POSTED: Tuesday, August 28, 2012 - 8:00am
UPDATED: Tuesday, August 28, 2012 - 9:52am
NBC NATIONAL NEWS — People in New Orleans and across the gulf are reviewing their evacuation plans and stocking up on supplies as Tropical Storm Isaac approaches.
The preparations actually began, however, seven years ago in the wake of Katrina.
If the French Quarter is the heart of New Orleans, the canal system that runs through the city and levee that surrounds it are its arteries and veins.
It was the catastrophic failure of that flood protection network that exposed New Orleans to Katrina's fury.
The disaster led to a dramatic overhaul and extension of the network of flood walls, canals pumps and gates that guard against storms like Isaac.
The cornerstone of the $14.5 billion dollar project that stretches 350 miles around the city is the massive two mile barrier wall that extends the first line of storm defense eight miles further from the lower Ninth Ward, 12 miles now from the Superdome and downtown.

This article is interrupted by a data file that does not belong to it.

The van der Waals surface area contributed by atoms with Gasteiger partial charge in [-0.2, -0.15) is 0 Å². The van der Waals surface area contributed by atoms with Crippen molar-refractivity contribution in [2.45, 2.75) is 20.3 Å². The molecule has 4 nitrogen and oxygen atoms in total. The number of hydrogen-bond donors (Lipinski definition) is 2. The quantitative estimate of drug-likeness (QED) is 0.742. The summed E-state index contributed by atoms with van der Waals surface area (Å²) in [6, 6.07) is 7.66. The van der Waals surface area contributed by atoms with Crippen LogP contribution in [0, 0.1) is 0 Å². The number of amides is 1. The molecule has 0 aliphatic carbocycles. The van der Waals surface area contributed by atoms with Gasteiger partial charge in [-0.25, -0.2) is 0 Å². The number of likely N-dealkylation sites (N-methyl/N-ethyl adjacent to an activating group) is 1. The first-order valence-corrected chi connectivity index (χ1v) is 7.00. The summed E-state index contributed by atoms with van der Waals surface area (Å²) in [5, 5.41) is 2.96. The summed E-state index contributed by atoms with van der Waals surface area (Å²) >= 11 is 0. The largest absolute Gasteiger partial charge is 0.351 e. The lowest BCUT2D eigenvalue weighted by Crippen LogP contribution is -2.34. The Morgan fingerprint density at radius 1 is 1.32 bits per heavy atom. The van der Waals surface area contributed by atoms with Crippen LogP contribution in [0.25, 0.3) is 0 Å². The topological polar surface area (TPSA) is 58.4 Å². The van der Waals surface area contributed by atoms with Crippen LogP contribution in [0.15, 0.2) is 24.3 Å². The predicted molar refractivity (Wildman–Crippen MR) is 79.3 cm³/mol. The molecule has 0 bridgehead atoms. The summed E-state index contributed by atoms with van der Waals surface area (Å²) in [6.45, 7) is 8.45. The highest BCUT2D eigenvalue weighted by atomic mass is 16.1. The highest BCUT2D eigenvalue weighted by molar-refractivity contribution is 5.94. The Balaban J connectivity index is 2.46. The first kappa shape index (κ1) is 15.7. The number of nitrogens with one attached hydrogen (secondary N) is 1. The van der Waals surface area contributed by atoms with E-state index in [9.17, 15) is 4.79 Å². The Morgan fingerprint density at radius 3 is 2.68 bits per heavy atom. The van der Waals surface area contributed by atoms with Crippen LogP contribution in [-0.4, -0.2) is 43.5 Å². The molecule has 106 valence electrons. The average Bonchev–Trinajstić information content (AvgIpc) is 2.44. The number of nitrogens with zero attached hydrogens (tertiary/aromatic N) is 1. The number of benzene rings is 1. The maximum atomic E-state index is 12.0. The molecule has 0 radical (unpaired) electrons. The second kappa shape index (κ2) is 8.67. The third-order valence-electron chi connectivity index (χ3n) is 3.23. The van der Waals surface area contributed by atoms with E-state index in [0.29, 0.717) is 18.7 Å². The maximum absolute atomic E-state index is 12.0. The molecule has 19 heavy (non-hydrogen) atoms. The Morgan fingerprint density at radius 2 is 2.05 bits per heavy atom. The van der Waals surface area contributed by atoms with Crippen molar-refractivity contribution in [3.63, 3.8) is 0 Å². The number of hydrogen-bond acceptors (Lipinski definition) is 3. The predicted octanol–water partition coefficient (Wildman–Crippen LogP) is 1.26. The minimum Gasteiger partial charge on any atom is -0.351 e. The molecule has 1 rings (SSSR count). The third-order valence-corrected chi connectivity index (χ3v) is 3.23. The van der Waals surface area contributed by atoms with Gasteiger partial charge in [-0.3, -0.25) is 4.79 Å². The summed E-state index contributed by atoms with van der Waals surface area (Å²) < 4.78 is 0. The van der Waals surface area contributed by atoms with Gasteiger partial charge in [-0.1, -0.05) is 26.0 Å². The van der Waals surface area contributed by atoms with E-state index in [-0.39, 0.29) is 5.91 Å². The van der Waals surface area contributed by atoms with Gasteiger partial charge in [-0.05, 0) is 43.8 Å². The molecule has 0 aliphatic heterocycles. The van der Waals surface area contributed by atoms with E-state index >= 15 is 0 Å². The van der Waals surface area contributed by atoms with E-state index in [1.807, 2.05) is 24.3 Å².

Isaac could provide its first real test.
"We have the absolute confidence in the parameter system to defend us against this storm. All of the confidence in the world," says Tim Doody of the New Orleans Protection Authority.
The current forecast track shows Isaac will be a strong Category One or perhaps Category Two hurricane when it strikes, and New Orleans is clearly in the cross-hairs.
"For parishes in the direct path of the storm, the forecast shows hurricane force winds, could last as long as anywhere between eight to ten hours," warns Governor Bobby Jindal.
South Louisiana could see the worst of Isaac on Wednesday, seven years to the day after Hurricane Katrina.
Engineers and emergency officials are quick to point out the levees and canals are only designed to save property.
They stress evacuations are what save lives, and time for that is running out.